Takeaway points about web analytics:
- Understand your site’s traffic cycles
- Uncover usage patterns
- Test design variations
- Explore search logs
- Make sure you understand what people are search for
Good read on this subject? “Web Analytics: An Hour a Day,” by Avinash Kaushik. Avinash used to run a lot of the analytics programs for Google. I am reading this book now, and if anybody can make analytics exciting, it is Avinash! He really lays out a story about what you want to be tracking, and how you can do so.
How well does our stuff actually work?
Harvest has used usability testing to really find out how people are using their products. While this is often not recommended, they usually re-use the same participants over and over again: their thinking is that some data is better than none. Their best user tester? The wife of one of Harvest’s founder. She gives very honest feedback, which is key.
The key to testing early and often is to do light usability testing. Find a user and show them a build, prototype, comp, sketch, whatever. Don’t tell participant what they should do. Instead, just ask, “What are your general feelings about this?” Then, lets particpants talk. Listen.
Iridesco point out: “It looks good is the worst feedback we can get.” Really probe to dig deeper. What looks good? Bad? This can be hard to hear, but it is crucial. It is hard to hear what people think, but you owe it to yourself to pressure test your work before putting it out there. This is the only way to get better. Iridesco also says: “You need to have humility and listen. Users aren’t always right, but you need to hear them.”
“Don’t make users designers and try to have them solves all your problems for you. Instead, just try to listen to what they are saying and find out what you can change based on that.
Where do you find participants?
- Friends amd family
- Folks in office who don’t work on the project (HR and secretaries are good candidates)
- Twitter followers
- Craiglist (make sure to screen these participants!)
Tools to collect feedback:
- Silverback captures screen activity, eye tracking and participant voice.
- Morae is pricy, but good.
- Windows Media Encoder and Quick Time X both capture particpant mouse movement on the screen.
You do not need a formal usability testing lab. You can do this simply and for low-cost.
What about testing online? If possible, test in person. But if not, here are some options:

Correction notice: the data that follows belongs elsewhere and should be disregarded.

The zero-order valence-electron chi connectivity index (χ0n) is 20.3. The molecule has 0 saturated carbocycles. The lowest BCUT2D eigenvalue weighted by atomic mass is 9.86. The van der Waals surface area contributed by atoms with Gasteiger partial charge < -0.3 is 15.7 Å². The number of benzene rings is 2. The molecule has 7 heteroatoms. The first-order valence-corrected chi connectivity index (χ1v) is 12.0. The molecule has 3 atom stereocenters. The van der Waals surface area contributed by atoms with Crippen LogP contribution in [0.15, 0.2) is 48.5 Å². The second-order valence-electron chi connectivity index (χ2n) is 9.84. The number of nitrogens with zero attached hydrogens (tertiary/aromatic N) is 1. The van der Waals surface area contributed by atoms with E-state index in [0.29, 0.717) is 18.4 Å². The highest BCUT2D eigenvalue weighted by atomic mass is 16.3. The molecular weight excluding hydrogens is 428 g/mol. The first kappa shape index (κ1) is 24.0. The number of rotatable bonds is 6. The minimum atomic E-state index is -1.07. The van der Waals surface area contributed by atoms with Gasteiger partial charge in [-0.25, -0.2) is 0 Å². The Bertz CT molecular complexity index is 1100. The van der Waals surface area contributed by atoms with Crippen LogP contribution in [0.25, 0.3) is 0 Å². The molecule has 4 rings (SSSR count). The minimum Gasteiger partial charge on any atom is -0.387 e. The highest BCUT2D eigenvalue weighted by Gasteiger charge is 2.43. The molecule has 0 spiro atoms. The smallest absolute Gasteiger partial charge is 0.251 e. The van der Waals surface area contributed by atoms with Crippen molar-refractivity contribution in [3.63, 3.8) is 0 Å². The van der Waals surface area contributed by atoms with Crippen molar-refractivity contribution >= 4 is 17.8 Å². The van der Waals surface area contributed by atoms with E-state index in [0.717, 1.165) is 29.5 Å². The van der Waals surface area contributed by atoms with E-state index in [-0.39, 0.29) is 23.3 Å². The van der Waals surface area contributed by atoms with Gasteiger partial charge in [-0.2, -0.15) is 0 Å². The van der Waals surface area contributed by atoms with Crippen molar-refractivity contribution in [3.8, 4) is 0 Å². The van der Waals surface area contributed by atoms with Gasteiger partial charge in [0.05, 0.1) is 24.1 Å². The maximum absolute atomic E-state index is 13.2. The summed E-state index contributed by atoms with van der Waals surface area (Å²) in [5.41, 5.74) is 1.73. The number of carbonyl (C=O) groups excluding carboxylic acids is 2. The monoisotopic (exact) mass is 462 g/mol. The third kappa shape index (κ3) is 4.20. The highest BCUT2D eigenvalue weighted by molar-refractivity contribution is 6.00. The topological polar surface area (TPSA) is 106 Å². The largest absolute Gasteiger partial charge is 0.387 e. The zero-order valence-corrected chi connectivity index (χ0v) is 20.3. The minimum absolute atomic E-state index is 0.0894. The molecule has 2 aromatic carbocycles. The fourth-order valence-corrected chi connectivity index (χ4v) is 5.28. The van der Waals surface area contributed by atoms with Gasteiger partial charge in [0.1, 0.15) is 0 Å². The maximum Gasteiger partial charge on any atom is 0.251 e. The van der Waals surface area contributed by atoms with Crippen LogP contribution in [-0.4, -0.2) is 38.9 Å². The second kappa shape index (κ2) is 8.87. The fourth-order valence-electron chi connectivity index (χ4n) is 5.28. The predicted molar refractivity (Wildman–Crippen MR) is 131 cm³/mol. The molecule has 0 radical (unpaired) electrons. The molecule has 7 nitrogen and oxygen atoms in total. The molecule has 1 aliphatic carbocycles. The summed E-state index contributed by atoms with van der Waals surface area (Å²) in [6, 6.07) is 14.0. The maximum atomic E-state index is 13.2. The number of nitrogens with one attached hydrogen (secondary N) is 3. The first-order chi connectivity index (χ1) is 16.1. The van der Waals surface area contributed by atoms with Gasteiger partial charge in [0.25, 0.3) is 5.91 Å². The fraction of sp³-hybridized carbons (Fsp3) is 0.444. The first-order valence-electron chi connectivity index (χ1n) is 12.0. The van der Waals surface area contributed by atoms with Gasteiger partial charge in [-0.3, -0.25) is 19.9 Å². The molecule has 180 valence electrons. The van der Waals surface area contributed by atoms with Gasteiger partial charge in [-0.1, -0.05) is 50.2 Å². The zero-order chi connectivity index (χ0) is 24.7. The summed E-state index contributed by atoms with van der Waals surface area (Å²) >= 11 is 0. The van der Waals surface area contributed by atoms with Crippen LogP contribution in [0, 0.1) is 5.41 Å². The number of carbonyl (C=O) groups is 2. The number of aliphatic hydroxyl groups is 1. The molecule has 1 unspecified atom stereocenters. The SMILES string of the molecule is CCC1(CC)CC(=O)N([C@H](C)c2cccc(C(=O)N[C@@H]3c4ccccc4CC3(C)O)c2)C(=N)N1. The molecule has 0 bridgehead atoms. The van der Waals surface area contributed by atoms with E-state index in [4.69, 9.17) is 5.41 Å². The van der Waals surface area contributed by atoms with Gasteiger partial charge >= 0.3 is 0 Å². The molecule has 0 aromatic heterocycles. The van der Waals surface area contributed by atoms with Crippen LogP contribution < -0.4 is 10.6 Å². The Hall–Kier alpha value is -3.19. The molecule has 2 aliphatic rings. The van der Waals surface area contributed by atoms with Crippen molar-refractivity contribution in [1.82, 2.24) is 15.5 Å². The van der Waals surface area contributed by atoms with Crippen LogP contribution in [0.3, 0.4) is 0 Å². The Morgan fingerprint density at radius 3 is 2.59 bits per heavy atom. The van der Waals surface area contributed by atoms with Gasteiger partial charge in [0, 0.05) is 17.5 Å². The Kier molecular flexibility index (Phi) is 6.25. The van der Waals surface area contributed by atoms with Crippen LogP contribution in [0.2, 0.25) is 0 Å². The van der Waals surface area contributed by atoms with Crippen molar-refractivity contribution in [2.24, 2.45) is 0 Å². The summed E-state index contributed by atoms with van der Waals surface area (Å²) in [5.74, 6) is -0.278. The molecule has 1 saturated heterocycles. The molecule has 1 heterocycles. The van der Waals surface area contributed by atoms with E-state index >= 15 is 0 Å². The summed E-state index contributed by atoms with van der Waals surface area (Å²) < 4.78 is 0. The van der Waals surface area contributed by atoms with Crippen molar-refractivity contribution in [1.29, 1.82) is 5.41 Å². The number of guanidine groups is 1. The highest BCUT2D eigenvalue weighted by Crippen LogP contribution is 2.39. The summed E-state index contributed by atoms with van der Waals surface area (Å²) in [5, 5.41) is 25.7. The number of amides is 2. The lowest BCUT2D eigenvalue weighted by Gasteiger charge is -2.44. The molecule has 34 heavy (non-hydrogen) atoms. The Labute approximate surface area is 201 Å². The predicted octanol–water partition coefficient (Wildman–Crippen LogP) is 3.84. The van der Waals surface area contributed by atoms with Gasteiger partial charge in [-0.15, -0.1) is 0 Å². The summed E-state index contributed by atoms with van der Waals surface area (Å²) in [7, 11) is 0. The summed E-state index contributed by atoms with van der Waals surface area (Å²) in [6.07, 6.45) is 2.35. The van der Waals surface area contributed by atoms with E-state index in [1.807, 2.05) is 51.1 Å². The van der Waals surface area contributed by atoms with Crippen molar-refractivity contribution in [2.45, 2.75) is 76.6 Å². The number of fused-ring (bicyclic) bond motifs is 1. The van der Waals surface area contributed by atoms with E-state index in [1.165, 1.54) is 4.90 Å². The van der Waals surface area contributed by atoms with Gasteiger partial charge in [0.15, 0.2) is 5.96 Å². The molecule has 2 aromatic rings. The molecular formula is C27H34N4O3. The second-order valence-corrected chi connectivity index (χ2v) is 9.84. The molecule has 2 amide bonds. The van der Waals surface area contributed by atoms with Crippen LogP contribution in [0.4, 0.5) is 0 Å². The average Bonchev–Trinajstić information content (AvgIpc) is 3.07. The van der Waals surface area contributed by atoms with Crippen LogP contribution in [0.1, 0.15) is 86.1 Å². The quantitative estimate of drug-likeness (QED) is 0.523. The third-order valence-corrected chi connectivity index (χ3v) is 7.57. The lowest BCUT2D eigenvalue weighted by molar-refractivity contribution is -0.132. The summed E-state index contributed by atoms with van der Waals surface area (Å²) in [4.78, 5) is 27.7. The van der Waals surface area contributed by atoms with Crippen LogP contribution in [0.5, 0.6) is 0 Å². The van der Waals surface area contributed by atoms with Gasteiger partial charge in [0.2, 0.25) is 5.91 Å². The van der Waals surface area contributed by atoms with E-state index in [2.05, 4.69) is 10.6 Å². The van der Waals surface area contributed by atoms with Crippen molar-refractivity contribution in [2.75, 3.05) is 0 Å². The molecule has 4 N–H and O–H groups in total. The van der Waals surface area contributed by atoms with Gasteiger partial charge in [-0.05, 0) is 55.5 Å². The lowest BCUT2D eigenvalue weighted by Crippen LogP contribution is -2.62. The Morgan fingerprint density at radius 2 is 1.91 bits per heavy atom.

- Open Hallway, although you will not be watching users live.
- Usabilla.com asks people what they like on page.
- Fivesecondtest gives people five seconds, then asks them questions on what they saw.
- Whitney does not recommend UserTesting.com. In her experience, they recruit users for you, and you don’t have access to those users, so you never feel their pain. She pointed out that this may change in the future.
The drawbacks of online tools are:
- You don’t see participants expressions and body language.
- You can't ask probing, follow-up qeustions.
- Online tools make it harder to internalize findings if you’re not there.
- Whitney felt very strongly that essentially, online tools are cowardly: you need to feel the embarrassment of a sucky design.
Nobody does a great design with the first try. It’s a myth. Doing user testing puts you ahead of the game.
- Test designs early and often.
- Informal tests just as valuable.
- Use people in your environment not involved in the project.
- Choose participants of different backgrounds and capabilities.
- Do the user testing yourself and acknowledge poor design choices.
Recommended book? “Handbook of Usability Testing,” Rubin and Chisnell.
(On a personal note, I’m all for doing user testing early and often, whether that is with scraps of paper or more elaborate prototypes, but just do it. Some is better than none!)
Experimentation and iteration
How are we always getting better?
There are lots of steps to making iterations in a design. This could include:
- Static HTML Prototype
- Working protype
- Launch quality
- Get feedback and tweak until it is right!
One example of experiementation? Roz from Comcast was working on comcast.net. However, her user experience team was not working with the front designers. So to get engineers to start thinking about design, she put out lots of fun drawing tools to get them to play. She would also put up fun drawings in her cube and put out design books that people could check out and learn from. This really got people thinking about how they could experiment with new ways of doing things.
Roz pointed out, “We aren’t always working on the most interesting stuff, but we always want to work smarter.”
What is amazing is that Whitney told this story at An Event Apart, and apparently word got back to Comcast. For a week, the brought their front end designers together with the user experience team to see what sort of magic they could create. They called this Engineering Lab Week. They made the engineers unavailable for anything except for collaborating that week. It was a great experience, and now these two Comcast teams work much better. It really changed everyone’s attitudes.
Takeaway points on experimentation and iteration:
- Never stop improving a product
- Make the work environment creative
- Encourage the team to solve problems together
- Soak up inspiration.
Whitney’s book recommendation on experimentation and testing was “Sketching User Experiences,” by Bill Bruxton.
The number one thing is that you should always be listening to your users. Also:
- Ask good questions to get to the underlying problems.
- Use data and anecodotes to inform design.
- Test designs and have the humility to admit you’re wrong.
- Complete the feedback loop.
- Never stop trying to make things better.
Just remember to make your users happy, and they will thank you!